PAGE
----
The PCI Industrial Computing Manufacturer’s Group (PICMG), the consortium that developed the Advanced Telecommunications Computing Architecture (ATCA) standard, on May 5, 2009 announced the formation of a new Technical Committee for Large-Scale Physics Applications. See: http://www.picmg.org/v2internal/news.htm#pr050509.
The Physics community has been exploring the ATCA standard for at least the past five years, when it became of interest to the International Linear Collider program because of its
design for high availability and serial gigabit backplane architecture. A second PICMG standard applies to small mezzanine cards called AMCs which can be used on ATCA boards for I/O or combined into a small crate (shelf) packaging options called MicroTCA, or MTCA. The three specifications ATCA, AMC and MTCA combine to form PICMG’s xTCA line of specifications.
The Physics community quickly observed that PICMG’s xTCA standards are defined for telecom applications and had shortcomings for large physics machine and experimental applications, such as lack of designated analog IO connections; rear IO entry space to facilitate hot-swap; timing and synchronization clocks and triggers; mezzanine card form factors to facilitate analog-digital high performance designs; and fast low-latency architectures and communication protocols for real time controls and feedbacks. The physics community therefore was presented with an opportunity to agree on solutions that would enable subsequent module hardware and software designs to be more highly compatible and interoperable than if each lab went off on its own directions. Without such collaboration, the market for different functional modules would become highly fragmented and not nearly so attractive for industry to support. Achieving interoperability in both hardware and software systems is a chief goal of the PICMG xTCA organization, which speeds industry time-to-market as well as gives customers more choices among like-competitors.
The committee was formed following strong community interest shown at two workshops, the first at the 2007 IEEE NPSS Real Time Conference at Fermilab and the second at the 2008 NPSS NSS/MIC/RTSD Conference in Dresden. Upon invitation from PICMG the committee was formalized on March 10, 2009 under the sponsorship of four laboratories, SLAC, DESY, FNAL and IHEP, and two companies, Cypress Point Systems of Monterey, California and Performance Technologies of Rochester, NY. The initial organization was named the PICMG xTCA for Physics Coordinating Committee, a standing Technical Subcommittee which then initiated separate standards Technical Subcommittees for Hardware and Software in late May and early June. These groups all have formal Statements of Work that were approved by the PICMG Executive Committee and which aim to produce extensions to the specifications to address the concerns of the sponsoring laboratories, which are attempting to represent the requirements of the broader community in not just high energy physics controls and experiments but also in fusion, nuclear medical and imaging sciences, advanced light sources, astrophysics and other fields. One of the prime movers is the DESY XFEL machine under design in which both ATCA and MTCA solutions are being developed for Low Level RF and RF Interlocks and Controls subsystems respectively. A number of labs are either investigating or already investing in ATCA including SLAC and IHEP for generic high throughput, high bandwidth processor systems for experiments; BNL and the U.S. ATLAS detector for the future Large Hadron Collider Luminosity Upgrade; and the International Thermonuclear Experimental Reactor (ITER) fusion energy project in France for fast experimental plasma controls.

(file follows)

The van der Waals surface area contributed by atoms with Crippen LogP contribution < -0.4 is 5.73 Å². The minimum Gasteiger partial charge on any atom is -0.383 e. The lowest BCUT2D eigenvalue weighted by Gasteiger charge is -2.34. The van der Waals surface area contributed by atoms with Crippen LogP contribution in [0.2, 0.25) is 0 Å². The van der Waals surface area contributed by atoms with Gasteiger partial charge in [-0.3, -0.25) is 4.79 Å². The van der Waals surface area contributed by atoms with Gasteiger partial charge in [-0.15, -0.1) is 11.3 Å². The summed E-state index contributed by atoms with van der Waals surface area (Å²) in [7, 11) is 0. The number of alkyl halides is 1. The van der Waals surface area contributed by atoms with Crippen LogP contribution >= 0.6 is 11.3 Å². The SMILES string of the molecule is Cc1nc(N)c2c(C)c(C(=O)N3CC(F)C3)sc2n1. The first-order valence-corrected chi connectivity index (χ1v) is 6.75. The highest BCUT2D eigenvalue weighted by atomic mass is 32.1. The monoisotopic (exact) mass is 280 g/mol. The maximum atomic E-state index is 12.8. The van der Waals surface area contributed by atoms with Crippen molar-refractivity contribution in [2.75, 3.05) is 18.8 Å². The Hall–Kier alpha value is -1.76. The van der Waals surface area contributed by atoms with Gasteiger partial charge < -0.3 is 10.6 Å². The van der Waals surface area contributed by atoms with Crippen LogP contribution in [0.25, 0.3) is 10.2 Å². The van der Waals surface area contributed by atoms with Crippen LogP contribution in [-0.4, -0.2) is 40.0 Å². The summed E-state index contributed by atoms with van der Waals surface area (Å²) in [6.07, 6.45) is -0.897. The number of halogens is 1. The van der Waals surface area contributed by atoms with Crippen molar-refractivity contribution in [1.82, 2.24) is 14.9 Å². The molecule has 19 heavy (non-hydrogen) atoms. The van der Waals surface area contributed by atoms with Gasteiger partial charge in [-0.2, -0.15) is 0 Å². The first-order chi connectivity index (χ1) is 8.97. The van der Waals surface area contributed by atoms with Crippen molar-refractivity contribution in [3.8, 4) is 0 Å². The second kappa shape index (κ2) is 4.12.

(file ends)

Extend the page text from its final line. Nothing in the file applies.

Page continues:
Currently the PICMG Physics xTCA Coordinating Committee has 44 corporate and 67 individual members; the Hardware Working Group 26 corporate and 35 individual members; and the Software Working Group 17 corporate and 24 individual members. Besides SLAC, DESY, FNAL and IHEP other labs that have joined the subcommittees are Forschungzentrum Juelich in Germany and IPFN in Lisbon, Portugal (involved with ITER and other plasma fusion projects).
To date the Subcommittees are making rapid progress in exploring the issues and focusing on narrowing potential solutions. PICMG Technical Subcommittees (TS’s) are expected to execute their promised SOW’s in a timely manner and then if there is no further expansion of the scope, to disband. As new needs arise, new TS’s are formed. Each time a new TS is formed membership is opened to the entire ~250 member PICMG consortium. In the same spirit new specifications developed in subcommittees are voted on by the entire PICMG membership. The current goal is to develop the most important extensions for both ATCA and MTCA by Q4 of the calendar year and with industry cooperation develop first prototypes in parallel by the end of 2009.
The Coordinating Committee has a role to review work products from the Technical Subcommittees before they are submitted to PICMG for general vote, but in principle all three committees independently report to the PICMG Technical Officer. The main difference is that the Coordinating Committee role will continue as long as there appears to be usefulness in pursuing consensus in the physics community to address new goals; otherwise it too will disband and the work of maintaining and promulgating specifications already approved will be carried on as routine PICMG business.
For further information on how to participate contact any of the following:
Ray Larsen, Chair Physics Coordinating Committee, firstname.lastname@example.org
Robert Downing, Chair Hardware Working Group, email@example.com
Stefan Simrock, Interim Chair, Software Working Group, Stefan.firstname.lastname@example.org